Way back in the 17th century, a bunch of enterprising Dutch warriors created a whole network of moats and bridges to help fend off invasion from some of their more aggressive neighbors to the south. Luckily, the Netherlands have buddied up with Spain and France, so it doesn’t look like there’s going to be an invasion anytime soon.
While the hostilities have vanished, the moats remain. Peaceful Dutch pedestrians of the 21st century are more interested in crossing these moats than using them defensively. To solve this problem, architects have developed the appropriately named Moses Bridge.
According to the famous story of Exodus, Moses parted the Red Sea so that his people could safely escape persecution from the Egyptians. The designers of this bridge borrowed from that Biblical tale, creating a semi-underwater bridge that literally parts the waters.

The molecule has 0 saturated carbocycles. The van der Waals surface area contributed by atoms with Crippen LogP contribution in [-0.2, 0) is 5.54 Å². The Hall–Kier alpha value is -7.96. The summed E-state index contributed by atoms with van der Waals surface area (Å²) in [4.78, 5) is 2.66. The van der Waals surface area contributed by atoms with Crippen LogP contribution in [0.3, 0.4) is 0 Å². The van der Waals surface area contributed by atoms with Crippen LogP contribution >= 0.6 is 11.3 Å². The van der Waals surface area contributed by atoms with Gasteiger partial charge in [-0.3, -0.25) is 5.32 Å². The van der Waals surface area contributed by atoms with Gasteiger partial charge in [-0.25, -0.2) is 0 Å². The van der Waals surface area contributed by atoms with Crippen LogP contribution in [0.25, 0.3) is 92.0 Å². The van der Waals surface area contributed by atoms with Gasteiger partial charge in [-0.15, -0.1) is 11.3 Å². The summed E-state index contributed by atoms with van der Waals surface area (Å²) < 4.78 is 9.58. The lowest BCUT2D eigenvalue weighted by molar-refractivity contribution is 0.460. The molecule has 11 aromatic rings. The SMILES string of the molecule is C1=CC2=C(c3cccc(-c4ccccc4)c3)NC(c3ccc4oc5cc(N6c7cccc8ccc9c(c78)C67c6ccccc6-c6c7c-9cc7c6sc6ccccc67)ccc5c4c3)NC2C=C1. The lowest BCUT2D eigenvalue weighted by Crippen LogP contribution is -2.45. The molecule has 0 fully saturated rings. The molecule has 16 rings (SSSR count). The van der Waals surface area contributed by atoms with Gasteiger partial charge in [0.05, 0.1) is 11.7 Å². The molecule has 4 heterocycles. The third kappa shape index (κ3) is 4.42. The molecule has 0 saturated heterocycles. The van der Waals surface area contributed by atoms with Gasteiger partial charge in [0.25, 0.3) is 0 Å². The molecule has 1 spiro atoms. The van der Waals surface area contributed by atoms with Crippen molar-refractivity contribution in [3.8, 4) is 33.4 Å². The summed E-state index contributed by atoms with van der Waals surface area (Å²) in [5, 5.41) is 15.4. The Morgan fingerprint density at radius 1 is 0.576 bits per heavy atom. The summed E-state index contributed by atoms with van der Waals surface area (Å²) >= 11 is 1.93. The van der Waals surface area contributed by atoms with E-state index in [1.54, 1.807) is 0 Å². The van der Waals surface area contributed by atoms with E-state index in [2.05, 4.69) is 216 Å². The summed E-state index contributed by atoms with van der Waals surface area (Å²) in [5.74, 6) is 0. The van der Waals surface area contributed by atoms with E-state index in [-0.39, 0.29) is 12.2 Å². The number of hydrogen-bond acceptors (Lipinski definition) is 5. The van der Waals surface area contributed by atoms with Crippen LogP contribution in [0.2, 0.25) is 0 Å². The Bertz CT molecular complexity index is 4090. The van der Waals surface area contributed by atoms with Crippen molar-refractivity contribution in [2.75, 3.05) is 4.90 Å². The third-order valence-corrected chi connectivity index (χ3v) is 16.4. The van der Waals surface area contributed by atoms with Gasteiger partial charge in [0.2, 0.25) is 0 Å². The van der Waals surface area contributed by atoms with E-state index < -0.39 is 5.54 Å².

From afar, the bridge is nearly invisible, as the walls of the bridge are so low that they are nearly flush with the still water. As pedestrians near the bridge, however, the pathway becomes more obvious. A set of stairs cut into the steep hills lead down to the bottom of the moat, which brings pedestrians nearly eye-level with the surface of the water. The bridge is specially designed to be water resistant. The bridge is made from Accoya, a particular type of decking wood that prevents fungal growth and decay.
While the bridge is definitely cool, the first question that immediately pops into the mind of all architects is, “How do they deal with changes in water levels?” After a rain, it seems like the surrounding lake would spill into bridge. And even if the water level miraculously stayed where it was, draining rain water out of the bridge itself would be tricky. It’s a great design, I just wonder how well it withstands certain weather conditions.